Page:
For you, your consideration may be completely different. If you could get a tire that stopped 20 feet shorter for an additional $10 per tire over the original equipment, you’d probably do it. (If you don’t have the extra $40 for the upgrade, call your mom. She loves you and wants to hear from you. Plus, she’d probably be willing to invest a few bucks in keeping you safe.) Similarly, if there was a tire that provided less road noise or longer tread life for a minimal investment overstock, chances are, you’d probably decide on the slightly more expensive tire.
It’s easy to move up or down in wheel size, but the overall diameter of when and tire together should stay the same. This means that moving up from a 16-inch wheel to a 17-inch wheel is fine, but the tire sidewall size has to decrease to compensate. The same is true in reverse. Whatever you pick, we do not recommend changing wheel shape. Wheels have to be round, otherwise they don’t work (trust us we're professionals).Downsizing wheels has its advantages. Benefits include:
On the other side of the coin, going up in wheel size has its benefits:
When reading tire sizes, it’s important to understand what the numbers mean. The Nissan Altima SV’s 17-inch wheels come with 215/55 R17 all-season tires:
Now that you know what comes on the new Altima and how to read the size numbers, let’s look at the different types of tires available to you. Depending on the type of driving you’re doing, where you live, and the weather, you have a variety of choices for tire types:
Online tire prices are usually less than in store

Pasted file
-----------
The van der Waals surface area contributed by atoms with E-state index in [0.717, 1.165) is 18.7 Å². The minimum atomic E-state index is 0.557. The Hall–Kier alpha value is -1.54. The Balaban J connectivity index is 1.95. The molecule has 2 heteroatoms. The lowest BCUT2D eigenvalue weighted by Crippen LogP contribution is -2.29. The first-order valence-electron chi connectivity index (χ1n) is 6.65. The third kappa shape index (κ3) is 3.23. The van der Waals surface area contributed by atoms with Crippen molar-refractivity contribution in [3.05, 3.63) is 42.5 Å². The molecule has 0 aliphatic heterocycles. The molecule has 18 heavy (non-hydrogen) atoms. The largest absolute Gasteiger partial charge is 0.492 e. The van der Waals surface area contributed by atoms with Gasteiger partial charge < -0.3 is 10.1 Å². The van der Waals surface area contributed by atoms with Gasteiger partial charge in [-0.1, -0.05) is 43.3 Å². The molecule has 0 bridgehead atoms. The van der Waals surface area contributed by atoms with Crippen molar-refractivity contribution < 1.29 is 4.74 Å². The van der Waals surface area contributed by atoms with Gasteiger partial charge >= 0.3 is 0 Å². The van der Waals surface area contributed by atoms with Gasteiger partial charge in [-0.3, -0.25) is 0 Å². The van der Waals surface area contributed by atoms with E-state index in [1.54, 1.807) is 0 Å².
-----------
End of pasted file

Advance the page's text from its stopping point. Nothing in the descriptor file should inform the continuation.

A: In general, the Altima’s tire pressure should be set around 32 psi for cars with 16-inch wheels and 33 psi for cars with 17- or 19-inch wheels. Your specific car may be a little different, so to be sure you’re getting the right pressures to check the driver’s side door jamb for a yellow and white label that will tell you the exact recommended tire pressures for the front and rear.
A: Rotating tires is more about the tire than it is about the car. A typical rotation interval is somewhere between 5,000 and 7,000 miles, though specific cars and tires may change those numbers a bit. Some Altima models are front-wheel drive, which typically means the front tires will need to be replaced more often, so it’s important to rotate regularly. If you plan on rotating tires yourself, remember that all-wheel-drive vehicles have a different rotation pattern than a front- or rear-wheel drive vehicles.
A: Your Nissan Altima should have come equipped with a spare tire and changing tools in the trunk. In this case, you already have everything you need to physically change the tire, but you may want to carry an extra roadside emergency kit with an upgraded lug wrench, jumper cables, and emergency markers just in case.
A: All of that information is contained in the information on the sidewall of your tire. The Tire Industry Association provides an excellent guide to finding the tire size, the UTQG rating and the date code of your current tires at its website.
A: Absolutely not. There are many other reasons to replace your tires, mostly due to road hazards. Any punctures, cuts or abrasions -- especially in the sidewall -- should be a reason to consider at least replacing one tire. If there are any bulges or other visible deformities in your tire, that’s when it’s time to place a call to replace them.
A: It’s always a good idea to, but it’s not 100 percent necessary. If you’ve got one tire that’s had a puncture and the other three are in good shape, there’s no reason to replace all four. Tire rotation will become that much more important, though, to allow the tread on all four tires to wear more evenly.
A: That’s not such a great idea. If you’re going to replace two tires, it’s a good idea to find tires of the same brand. If you absolutely have to mix and match brands, replace two at a time on the same axle.
Ordering your tires online vs. the shop will save you money